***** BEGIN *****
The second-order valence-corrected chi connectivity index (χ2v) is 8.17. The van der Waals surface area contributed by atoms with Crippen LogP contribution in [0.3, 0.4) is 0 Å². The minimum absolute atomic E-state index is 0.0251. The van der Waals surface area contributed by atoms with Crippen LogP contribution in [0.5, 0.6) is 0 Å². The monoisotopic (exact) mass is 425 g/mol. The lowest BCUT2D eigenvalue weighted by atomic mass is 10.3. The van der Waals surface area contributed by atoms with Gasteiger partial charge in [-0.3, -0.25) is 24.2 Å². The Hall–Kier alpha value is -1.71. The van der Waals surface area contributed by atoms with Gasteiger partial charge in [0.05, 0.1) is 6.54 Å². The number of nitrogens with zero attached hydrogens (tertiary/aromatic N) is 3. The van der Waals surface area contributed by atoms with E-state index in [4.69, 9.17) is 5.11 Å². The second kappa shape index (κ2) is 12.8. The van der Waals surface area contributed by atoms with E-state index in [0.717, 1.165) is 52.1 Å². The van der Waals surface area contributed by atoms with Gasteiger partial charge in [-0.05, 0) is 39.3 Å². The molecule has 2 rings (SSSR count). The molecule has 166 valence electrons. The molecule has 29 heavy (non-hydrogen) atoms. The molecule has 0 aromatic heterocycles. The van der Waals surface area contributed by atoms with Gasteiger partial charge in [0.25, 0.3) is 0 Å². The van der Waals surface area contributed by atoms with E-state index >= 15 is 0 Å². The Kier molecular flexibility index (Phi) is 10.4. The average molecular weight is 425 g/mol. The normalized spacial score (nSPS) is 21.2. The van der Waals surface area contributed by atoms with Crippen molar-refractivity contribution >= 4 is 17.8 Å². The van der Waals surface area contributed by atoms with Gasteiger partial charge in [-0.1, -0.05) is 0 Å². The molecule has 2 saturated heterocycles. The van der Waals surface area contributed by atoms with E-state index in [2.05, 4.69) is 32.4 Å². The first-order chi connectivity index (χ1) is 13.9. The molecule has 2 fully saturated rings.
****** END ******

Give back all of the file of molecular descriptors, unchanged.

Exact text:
The second-order valence-corrected chi connectivity index (χ2v) is 8.17. The van der Waals surface area contributed by atoms with Crippen LogP contribution in [0.3, 0.4) is 0 Å². The minimum absolute atomic E-state index is 0.0251. The van der Waals surface area contributed by atoms with Crippen LogP contribution in [0.5, 0.6) is 0 Å². The monoisotopic (exact) mass is 425 g/mol. The lowest BCUT2D eigenvalue weighted by atomic mass is 10.3. The van der Waals surface area contributed by atoms with Gasteiger partial charge in [-0.3, -0.25) is 24.2 Å². The Hall–Kier alpha value is -1.71. The van der Waals surface area contributed by atoms with Gasteiger partial charge in [0.05, 0.1) is 6.54 Å². The number of nitrogens with zero attached hydrogens (tertiary/aromatic N) is 3. The van der Waals surface area contributed by atoms with E-state index in [4.69, 9.17) is 5.11 Å². The second kappa shape index (κ2) is 12.8. The van der Waals surface area contributed by atoms with E-state index in [0.717, 1.165) is 52.1 Å². The van der Waals surface area contributed by atoms with Gasteiger partial charge in [-0.05, 0) is 39.3 Å². The molecule has 2 rings (SSSR count). The molecule has 166 valence electrons. The molecule has 29 heavy (non-hydrogen) atoms. The molecule has 0 aromatic heterocycles. The van der Waals surface area contributed by atoms with Gasteiger partial charge in [0.25, 0.3) is 0 Å². The van der Waals surface area contributed by atoms with E-state index >= 15 is 0 Å². The Kier molecular flexibility index (Phi) is 10.4. The average molecular weight is 425 g/mol. The normalized spacial score (nSPS) is 21.2. The van der Waals surface area contributed by atoms with Crippen molar-refractivity contribution >= 4 is 17.8 Å². The van der Waals surface area contributed by atoms with Gasteiger partial charge in [-0.1, -0.05) is 0 Å². The molecule has 2 saturated heterocycles. The van der Waals surface area contributed by atoms with E-state index in [2.05, 4.69) is 32.4 Å². The first-order chi connectivity index (χ1) is 13.9. The molecule has 2 fully saturated rings.